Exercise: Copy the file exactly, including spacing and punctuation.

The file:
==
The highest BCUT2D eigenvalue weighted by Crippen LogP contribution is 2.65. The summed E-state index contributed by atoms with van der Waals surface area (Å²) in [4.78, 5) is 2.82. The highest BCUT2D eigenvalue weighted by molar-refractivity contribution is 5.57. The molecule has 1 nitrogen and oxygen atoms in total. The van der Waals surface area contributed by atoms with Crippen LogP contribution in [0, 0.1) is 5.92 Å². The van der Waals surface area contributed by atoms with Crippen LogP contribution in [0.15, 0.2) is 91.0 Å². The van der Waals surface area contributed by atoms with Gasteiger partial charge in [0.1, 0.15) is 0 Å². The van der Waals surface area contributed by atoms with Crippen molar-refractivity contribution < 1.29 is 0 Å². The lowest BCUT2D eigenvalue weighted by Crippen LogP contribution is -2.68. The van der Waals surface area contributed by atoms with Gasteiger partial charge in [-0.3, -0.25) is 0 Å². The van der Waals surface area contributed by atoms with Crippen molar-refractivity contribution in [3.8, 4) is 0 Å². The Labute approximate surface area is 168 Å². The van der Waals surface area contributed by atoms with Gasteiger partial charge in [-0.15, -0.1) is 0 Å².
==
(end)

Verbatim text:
The highest BCUT2D eigenvalue weighted by Crippen LogP contribution is 2.65. The summed E-state index contributed by atoms with van der Waals surface area (Å²) in [4.78, 5) is 2.82. The highest BCUT2D eigenvalue weighted by molar-refractivity contribution is 5.57. The molecule has 1 nitrogen and oxygen atoms in total. The van der Waals surface area contributed by atoms with Crippen LogP contribution in [0, 0.1) is 5.92 Å². The van der Waals surface area contributed by atoms with Crippen LogP contribution in [0.15, 0.2) is 91.0 Å². The van der Waals surface area contributed by atoms with Gasteiger partial charge in [0.1, 0.15) is 0 Å². The van der Waals surface area contributed by atoms with Crippen molar-refractivity contribution < 1.29 is 0 Å². The lowest BCUT2D eigenvalue weighted by Crippen LogP contribution is -2.68. The van der Waals surface area contributed by atoms with Gasteiger partial charge in [-0.3, -0.25) is 0 Å². The van der Waals surface area contributed by atoms with Crippen molar-refractivity contribution in [3.8, 4) is 0 Å². The Labute approximate surface area is 168 Å². The van der Waals surface area contributed by atoms with Gasteiger partial charge in [-0.15, -0.1) is 0 Å².